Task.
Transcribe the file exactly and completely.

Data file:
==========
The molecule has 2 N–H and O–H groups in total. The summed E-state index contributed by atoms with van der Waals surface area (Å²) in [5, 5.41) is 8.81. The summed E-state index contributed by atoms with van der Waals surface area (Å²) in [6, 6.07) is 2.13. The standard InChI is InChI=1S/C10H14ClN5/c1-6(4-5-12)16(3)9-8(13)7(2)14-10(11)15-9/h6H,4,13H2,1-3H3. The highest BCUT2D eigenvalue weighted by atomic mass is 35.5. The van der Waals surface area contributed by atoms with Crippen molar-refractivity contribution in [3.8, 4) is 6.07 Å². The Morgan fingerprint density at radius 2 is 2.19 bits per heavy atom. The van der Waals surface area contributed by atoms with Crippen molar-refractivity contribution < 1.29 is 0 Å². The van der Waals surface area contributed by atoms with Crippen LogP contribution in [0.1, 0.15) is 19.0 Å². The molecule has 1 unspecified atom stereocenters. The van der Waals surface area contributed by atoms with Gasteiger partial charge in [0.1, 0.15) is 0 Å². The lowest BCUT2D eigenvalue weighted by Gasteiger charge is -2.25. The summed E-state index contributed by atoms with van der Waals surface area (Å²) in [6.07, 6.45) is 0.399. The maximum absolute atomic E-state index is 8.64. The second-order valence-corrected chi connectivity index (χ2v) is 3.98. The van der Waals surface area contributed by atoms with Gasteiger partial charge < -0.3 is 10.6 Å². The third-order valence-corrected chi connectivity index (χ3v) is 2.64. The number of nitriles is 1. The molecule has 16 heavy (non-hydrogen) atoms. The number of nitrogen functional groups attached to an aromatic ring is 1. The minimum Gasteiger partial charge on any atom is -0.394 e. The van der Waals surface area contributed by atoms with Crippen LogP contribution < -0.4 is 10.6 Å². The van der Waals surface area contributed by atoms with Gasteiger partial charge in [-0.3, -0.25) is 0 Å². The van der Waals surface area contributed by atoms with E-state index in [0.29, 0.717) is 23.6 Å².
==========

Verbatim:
The molecule has 2 N–H and O–H groups in total. The summed E-state index contributed by atoms with van der Waals surface area (Å²) in [5, 5.41) is 8.81. The summed E-state index contributed by atoms with van der Waals surface area (Å²) in [6, 6.07) is 2.13. The standard InChI is InChI=1S/C10H14ClN5/c1-6(4-5-12)16(3)9-8(13)7(2)14-10(11)15-9/h6H,4,13H2,1-3H3. The highest BCUT2D eigenvalue weighted by atomic mass is 35.5. The van der Waals surface area contributed by atoms with Crippen molar-refractivity contribution in [3.8, 4) is 6.07 Å². The Morgan fingerprint density at radius 2 is 2.19 bits per heavy atom. The van der Waals surface area contributed by atoms with Crippen molar-refractivity contribution < 1.29 is 0 Å². The van der Waals surface area contributed by atoms with Crippen LogP contribution in [0.1, 0.15) is 19.0 Å². The molecule has 1 unspecified atom stereocenters. The van der Waals surface area contributed by atoms with Gasteiger partial charge in [0.1, 0.15) is 0 Å². The lowest BCUT2D eigenvalue weighted by Gasteiger charge is -2.25. The summed E-state index contributed by atoms with van der Waals surface area (Å²) in [6.07, 6.45) is 0.399. The maximum absolute atomic E-state index is 8.64. The second-order valence-corrected chi connectivity index (χ2v) is 3.98. The van der Waals surface area contributed by atoms with Gasteiger partial charge < -0.3 is 10.6 Å². The third-order valence-corrected chi connectivity index (χ3v) is 2.64. The number of nitriles is 1. The molecule has 16 heavy (non-hydrogen) atoms. The number of nitrogen functional groups attached to an aromatic ring is 1. The minimum Gasteiger partial charge on any atom is -0.394 e. The van der Waals surface area contributed by atoms with Crippen LogP contribution < -0.4 is 10.6 Å². The van der Waals surface area contributed by atoms with Gasteiger partial charge in [-0.3, -0.25) is 0 Å². The van der Waals surface area contributed by atoms with E-state index in [0.29, 0.717) is 23.6 Å².